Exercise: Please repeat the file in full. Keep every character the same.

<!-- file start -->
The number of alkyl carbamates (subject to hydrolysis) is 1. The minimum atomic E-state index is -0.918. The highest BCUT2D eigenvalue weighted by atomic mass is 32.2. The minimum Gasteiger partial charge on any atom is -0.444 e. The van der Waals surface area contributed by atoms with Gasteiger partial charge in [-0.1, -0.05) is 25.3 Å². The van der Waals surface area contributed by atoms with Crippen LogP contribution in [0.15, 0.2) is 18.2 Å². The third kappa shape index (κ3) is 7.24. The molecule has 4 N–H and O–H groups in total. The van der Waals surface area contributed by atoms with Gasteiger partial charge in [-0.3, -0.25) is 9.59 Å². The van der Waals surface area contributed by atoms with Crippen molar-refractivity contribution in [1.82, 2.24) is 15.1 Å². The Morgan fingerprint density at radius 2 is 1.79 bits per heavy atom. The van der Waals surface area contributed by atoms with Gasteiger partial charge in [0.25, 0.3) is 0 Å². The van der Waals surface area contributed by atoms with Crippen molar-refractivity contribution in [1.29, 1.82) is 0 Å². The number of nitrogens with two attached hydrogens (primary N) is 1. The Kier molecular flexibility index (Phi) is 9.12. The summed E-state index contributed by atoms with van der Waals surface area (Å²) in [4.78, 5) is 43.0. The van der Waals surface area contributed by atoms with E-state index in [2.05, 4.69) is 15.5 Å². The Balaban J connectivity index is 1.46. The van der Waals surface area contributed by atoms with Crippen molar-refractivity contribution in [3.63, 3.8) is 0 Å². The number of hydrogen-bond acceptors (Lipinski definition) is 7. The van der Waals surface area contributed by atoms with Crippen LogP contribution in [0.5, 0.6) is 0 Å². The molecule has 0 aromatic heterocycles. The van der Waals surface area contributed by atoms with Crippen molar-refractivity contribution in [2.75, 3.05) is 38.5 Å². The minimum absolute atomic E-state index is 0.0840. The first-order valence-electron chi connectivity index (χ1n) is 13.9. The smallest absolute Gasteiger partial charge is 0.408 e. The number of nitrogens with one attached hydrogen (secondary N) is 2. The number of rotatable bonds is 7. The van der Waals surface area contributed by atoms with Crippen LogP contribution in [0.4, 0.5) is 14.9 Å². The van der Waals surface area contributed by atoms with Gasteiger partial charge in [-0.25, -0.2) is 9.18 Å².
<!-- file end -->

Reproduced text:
The number of alkyl carbamates (subject to hydrolysis) is 1. The minimum atomic E-state index is -0.918. The highest BCUT2D eigenvalue weighted by atomic mass is 32.2. The minimum Gasteiger partial charge on any atom is -0.444 e. The van der Waals surface area contributed by atoms with Gasteiger partial charge in [-0.1, -0.05) is 25.3 Å². The van der Waals surface area contributed by atoms with Crippen LogP contribution in [0.15, 0.2) is 18.2 Å². The third kappa shape index (κ3) is 7.24. The molecule has 4 N–H and O–H groups in total. The van der Waals surface area contributed by atoms with Gasteiger partial charge in [-0.3, -0.25) is 9.59 Å². The van der Waals surface area contributed by atoms with Crippen molar-refractivity contribution in [1.82, 2.24) is 15.1 Å². The Morgan fingerprint density at radius 2 is 1.79 bits per heavy atom. The van der Waals surface area contributed by atoms with Gasteiger partial charge in [0.25, 0.3) is 0 Å². The van der Waals surface area contributed by atoms with Crippen molar-refractivity contribution in [1.29, 1.82) is 0 Å². The number of nitrogens with two attached hydrogens (primary N) is 1. The Kier molecular flexibility index (Phi) is 9.12. The summed E-state index contributed by atoms with van der Waals surface area (Å²) in [4.78, 5) is 43.0. The van der Waals surface area contributed by atoms with E-state index in [2.05, 4.69) is 15.5 Å². The Balaban J connectivity index is 1.46. The van der Waals surface area contributed by atoms with Crippen molar-refractivity contribution in [3.63, 3.8) is 0 Å². The number of hydrogen-bond acceptors (Lipinski definition) is 7. The van der Waals surface area contributed by atoms with Crippen LogP contribution in [0.5, 0.6) is 0 Å². The molecule has 0 aromatic heterocycles. The van der Waals surface area contributed by atoms with Crippen molar-refractivity contribution in [2.75, 3.05) is 38.5 Å². The minimum absolute atomic E-state index is 0.0840. The first-order valence-electron chi connectivity index (χ1n) is 13.9. The smallest absolute Gasteiger partial charge is 0.408 e. The number of nitrogens with one attached hydrogen (secondary N) is 2. The number of rotatable bonds is 7. The van der Waals surface area contributed by atoms with Crippen LogP contribution in [0.4, 0.5) is 14.9 Å². The van der Waals surface area contributed by atoms with Gasteiger partial charge in [-0.25, -0.2) is 9.18 Å².